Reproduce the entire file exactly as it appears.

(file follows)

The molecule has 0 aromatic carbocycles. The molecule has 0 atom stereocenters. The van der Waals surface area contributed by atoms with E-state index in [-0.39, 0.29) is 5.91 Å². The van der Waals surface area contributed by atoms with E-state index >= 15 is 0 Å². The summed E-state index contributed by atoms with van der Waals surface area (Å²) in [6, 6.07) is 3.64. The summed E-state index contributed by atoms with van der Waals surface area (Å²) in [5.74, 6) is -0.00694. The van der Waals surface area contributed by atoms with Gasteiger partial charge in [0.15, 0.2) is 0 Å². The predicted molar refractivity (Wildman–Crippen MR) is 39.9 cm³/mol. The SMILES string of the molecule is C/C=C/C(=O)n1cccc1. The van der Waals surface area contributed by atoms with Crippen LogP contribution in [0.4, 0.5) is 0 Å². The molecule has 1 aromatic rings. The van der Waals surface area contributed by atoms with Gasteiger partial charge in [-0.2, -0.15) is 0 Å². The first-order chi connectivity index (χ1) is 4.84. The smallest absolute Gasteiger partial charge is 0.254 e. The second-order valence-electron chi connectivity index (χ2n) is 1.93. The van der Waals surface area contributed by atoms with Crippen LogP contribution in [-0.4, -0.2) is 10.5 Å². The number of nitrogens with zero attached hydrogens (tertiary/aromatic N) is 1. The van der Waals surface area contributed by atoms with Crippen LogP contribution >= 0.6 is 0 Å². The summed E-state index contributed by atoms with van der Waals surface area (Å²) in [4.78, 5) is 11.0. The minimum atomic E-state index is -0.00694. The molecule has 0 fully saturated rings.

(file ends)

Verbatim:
The molecule has 0 aromatic carbocycles. The molecule has 0 atom stereocenters. The van der Waals surface area contributed by atoms with E-state index in [-0.39, 0.29) is 5.91 Å². The van der Waals surface area contributed by atoms with E-state index >= 15 is 0 Å². The summed E-state index contributed by atoms with van der Waals surface area (Å²) in [6, 6.07) is 3.64. The summed E-state index contributed by atoms with van der Waals surface area (Å²) in [5.74, 6) is -0.00694. The van der Waals surface area contributed by atoms with Gasteiger partial charge in [0.15, 0.2) is 0 Å². The predicted molar refractivity (Wildman–Crippen MR) is 39.9 cm³/mol. The SMILES string of the molecule is C/C=C/C(=O)n1cccc1. The van der Waals surface area contributed by atoms with Crippen LogP contribution in [0.4, 0.5) is 0 Å². The molecule has 1 aromatic rings. The van der Waals surface area contributed by atoms with Gasteiger partial charge in [-0.2, -0.15) is 0 Å². The first-order chi connectivity index (χ1) is 4.84. The smallest absolute Gasteiger partial charge is 0.254 e. The second-order valence-electron chi connectivity index (χ2n) is 1.93. The van der Waals surface area contributed by atoms with Crippen LogP contribution in [-0.4, -0.2) is 10.5 Å². The number of nitrogens with zero attached hydrogens (tertiary/aromatic N) is 1. The van der Waals surface area contributed by atoms with Crippen LogP contribution >= 0.6 is 0 Å². The summed E-state index contributed by atoms with van der Waals surface area (Å²) in [4.78, 5) is 11.0. The minimum atomic E-state index is -0.00694. The molecule has 0 fully saturated rings.